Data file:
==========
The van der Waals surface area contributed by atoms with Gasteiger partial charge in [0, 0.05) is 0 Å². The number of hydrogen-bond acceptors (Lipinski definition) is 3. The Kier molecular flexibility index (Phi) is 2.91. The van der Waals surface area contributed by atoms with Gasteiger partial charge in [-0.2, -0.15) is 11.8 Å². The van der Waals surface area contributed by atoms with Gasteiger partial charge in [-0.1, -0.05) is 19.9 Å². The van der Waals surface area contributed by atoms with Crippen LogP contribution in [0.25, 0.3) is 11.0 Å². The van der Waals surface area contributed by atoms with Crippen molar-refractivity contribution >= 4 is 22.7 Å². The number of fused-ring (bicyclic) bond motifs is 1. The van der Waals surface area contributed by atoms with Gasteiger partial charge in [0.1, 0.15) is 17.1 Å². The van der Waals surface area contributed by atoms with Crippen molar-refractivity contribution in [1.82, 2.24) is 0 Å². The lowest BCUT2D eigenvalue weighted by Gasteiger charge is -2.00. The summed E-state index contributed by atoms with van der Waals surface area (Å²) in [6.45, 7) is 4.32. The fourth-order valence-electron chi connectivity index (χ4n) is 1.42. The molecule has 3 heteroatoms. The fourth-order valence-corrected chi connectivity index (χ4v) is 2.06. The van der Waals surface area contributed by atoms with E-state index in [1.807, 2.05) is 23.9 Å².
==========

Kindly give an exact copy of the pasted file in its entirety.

The van der Waals surface area contributed by atoms with Gasteiger partial charge in [0, 0.05) is 0 Å². The number of hydrogen-bond acceptors (Lipinski definition) is 3. The Kier molecular flexibility index (Phi) is 2.91. The van der Waals surface area contributed by atoms with Gasteiger partial charge in [-0.2, -0.15) is 11.8 Å². The van der Waals surface area contributed by atoms with Gasteiger partial charge in [-0.1, -0.05) is 19.9 Å². The van der Waals surface area contributed by atoms with Crippen LogP contribution in [0.25, 0.3) is 11.0 Å². The van der Waals surface area contributed by atoms with Crippen molar-refractivity contribution >= 4 is 22.7 Å². The number of fused-ring (bicyclic) bond motifs is 1. The van der Waals surface area contributed by atoms with Gasteiger partial charge in [0.1, 0.15) is 17.1 Å². The van der Waals surface area contributed by atoms with Crippen molar-refractivity contribution in [1.82, 2.24) is 0 Å². The lowest BCUT2D eigenvalue weighted by Gasteiger charge is -2.00. The summed E-state index contributed by atoms with van der Waals surface area (Å²) in [6.45, 7) is 4.32. The fourth-order valence-electron chi connectivity index (χ4n) is 1.42. The molecule has 3 heteroatoms. The fourth-order valence-corrected chi connectivity index (χ4v) is 2.06. The van der Waals surface area contributed by atoms with E-state index in [1.807, 2.05) is 23.9 Å².